Imagine having your go-to director lead you into the middle of the woods without telling you what would happen there. No direction or guidance whatsoever. Who wouldn’t be antsy and kept on the edge if upon retiring you would be disturbed by crew?

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The actors themselves worked on their cameras, and the crew only used GPS to locate them. They’d leave behind their footage in certain marked locations. She also had to pretend she was dead long after the film had been released. Her parents must have thought she had resurrected after appearing on their front porch.

One Flew Over The Cuckoo’s Nest‘s Danny DeVito

It’s not like living in a mental asylum is necessarily going to be all bad, right? You’re really just cohabiting with clients, and that’s what the crew did when they earned the part. Talk about living like your character. They actually did this. Crazy!

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DeVito regressed to his toddler years by speaking to an imaginary friend during production. Since the cast had gotten accustomed to the emotional strain of being in-housed, the crew silently filmed them without their knowledge, capturing performances that are absolutely spellbinding.

Halloween‘s Kyle Richards

You’d think that Halloween is one of the best events within the year. Not so for this nine-year-old actress. She didn’t know what she was in for, and her parents were to blame. She admits that she had slept with her mom until she was 15 because she had been terrified after filming.

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But she eventually managed to reach a point where she’d outgrown that fear. She found the reprise of her role in Halloween Kills “a little scary, but exciting”. Popcorn, anyone? We’re a sucker for a good horror flick and we prefer the original rendition as opposed to the new version of Halloween.

Black Swan‘s Natalie Portman

Although Portman had a ballet background prior to beginning her acting career, it had been a long time since she last did a pirouette. She claims about her grueling dance routine while filming Black Swan, “There were some nights that I thought I literally was going to die”.

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She had understood that dancers were constantly dancing through an injury, a sprained ankle, a twisted neck, a broken nail or something. And that part of what makes it beautiful and graceful is masking the pain. Portman reportedly lost 10 kilograms for the role and she’s already slim as is!

All Things Fall Apart‘s 50 Cent

The movies goes like this: a college running back is diagnosed with a spinal tumor and struggles to finish his last year as a champ. The rapper based the protagonist on a childhood friend who passed away due to cancer. He subjected himself to a full liquid diet.

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That means purely ingesting water, juice, milk or other liquids. Curtis ’50 Cent’ Jackson also ran on a treadmill at least three hours a day. No wonder he was sickly thin in the movie. His dedication to pay tribute to his friend who passed away is certainly unsurpassed!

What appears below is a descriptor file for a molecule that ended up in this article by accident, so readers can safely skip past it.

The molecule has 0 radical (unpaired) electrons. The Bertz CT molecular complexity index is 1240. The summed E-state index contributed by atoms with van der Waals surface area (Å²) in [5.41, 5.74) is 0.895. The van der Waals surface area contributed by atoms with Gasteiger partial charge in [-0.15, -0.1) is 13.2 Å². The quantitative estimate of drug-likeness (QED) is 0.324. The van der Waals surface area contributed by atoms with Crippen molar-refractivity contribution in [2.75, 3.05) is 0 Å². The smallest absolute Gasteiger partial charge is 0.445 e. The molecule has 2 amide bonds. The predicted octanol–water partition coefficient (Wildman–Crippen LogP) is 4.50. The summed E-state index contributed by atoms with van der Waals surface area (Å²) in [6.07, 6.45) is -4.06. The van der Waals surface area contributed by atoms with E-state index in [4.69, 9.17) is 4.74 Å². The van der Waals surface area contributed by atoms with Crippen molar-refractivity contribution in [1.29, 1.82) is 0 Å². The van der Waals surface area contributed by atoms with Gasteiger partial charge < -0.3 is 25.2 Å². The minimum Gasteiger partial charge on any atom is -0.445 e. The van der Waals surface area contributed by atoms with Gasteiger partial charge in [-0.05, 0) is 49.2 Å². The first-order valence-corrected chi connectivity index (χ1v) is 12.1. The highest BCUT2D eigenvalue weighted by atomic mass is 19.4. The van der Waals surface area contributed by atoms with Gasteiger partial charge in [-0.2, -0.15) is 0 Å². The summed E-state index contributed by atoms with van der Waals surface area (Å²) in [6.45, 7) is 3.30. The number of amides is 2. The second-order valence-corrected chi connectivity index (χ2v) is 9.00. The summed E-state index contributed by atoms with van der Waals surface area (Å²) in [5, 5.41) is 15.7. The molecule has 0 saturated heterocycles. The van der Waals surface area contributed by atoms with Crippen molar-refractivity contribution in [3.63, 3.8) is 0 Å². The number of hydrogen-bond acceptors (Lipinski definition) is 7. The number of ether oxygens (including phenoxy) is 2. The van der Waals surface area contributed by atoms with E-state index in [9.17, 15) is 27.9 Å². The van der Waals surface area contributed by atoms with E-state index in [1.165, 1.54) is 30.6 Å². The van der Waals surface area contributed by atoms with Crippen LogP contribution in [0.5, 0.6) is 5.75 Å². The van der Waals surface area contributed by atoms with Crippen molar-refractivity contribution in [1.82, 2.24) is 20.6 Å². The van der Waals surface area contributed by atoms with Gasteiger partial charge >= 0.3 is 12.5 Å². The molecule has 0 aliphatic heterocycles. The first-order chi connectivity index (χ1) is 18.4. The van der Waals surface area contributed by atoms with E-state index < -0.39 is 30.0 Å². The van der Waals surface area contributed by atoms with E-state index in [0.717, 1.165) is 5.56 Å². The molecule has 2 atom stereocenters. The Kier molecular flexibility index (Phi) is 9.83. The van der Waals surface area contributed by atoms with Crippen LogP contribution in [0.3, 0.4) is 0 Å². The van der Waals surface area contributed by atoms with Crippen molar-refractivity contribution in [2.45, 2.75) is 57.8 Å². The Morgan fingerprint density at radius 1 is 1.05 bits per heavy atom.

13 Hours‘ John Krasinski

Krasinski admits that he was over his head when he agreed to play a military contractor. He put in long hours to get in shape. One regular minute is nothing compared to one minute of going on planks, and this actor was going on several minutes at a time!

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He was taught how to handle guns, maneuver through rooms with and without lights. Because let’s face it, looking sleek in commando uniform takes work. They had real Navy SEALs to consult with. Every single detail that could be incorporated in the movie was drawn from them.

The Girl With The Dragon Tattoo‘s Rooney Mara

If you’ve ever seen Rooney Mara’s interviews, you’d perceive her as a shy, awkward wallflower. She’s a natural brunette with dark-colored eyes that remind you of cocoa by the fireplace. But in this film, you’d likely stay clear of her.

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She stares unflinchingly as the gum smacks across her teeth. When she dressed as a tomboy, she found herself liberated from the catcalls and public stares. We loved her hair in this film; imagine having hair sleeked up to that height. Kudos to the hairdressers on set.

Birdy‘s Nicolas Cage

This anti-Hollywood role appealed to Cage so much that he was willing to do the role for a quarter of a million dollars, when he would normally demand four million in the ’90s. Unafraid of “dark material”, he had some of his teeth extracted.

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Makes you wonder if he’s wearing prosthetics now. He also mummified himself by wearing the bandage over his head during and in between filming. When that had been taken off, he had acne all over his face and ingrown hair.

The Shining‘s Shelley Duvall

She wasn’t really acting. This was a personal horror story for her. This level of ruthlessness to capture horror on an actress’ face would have given anyone post-traumatic stress disorder. The baseball bat scene required more than a hundred takes. She spent the whole day screaming! Imagine all the hard work she had to put in for that one moment, let alone the entire picture.

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She was famously bullied by director Stanley Kubrick. He had repeatedly told the crew not to “sympathize with Shelley”. In order to browbeat her, she was told that her artistic suggestions were worthless. No wonder there was a sheer sense of helplessness in her acting.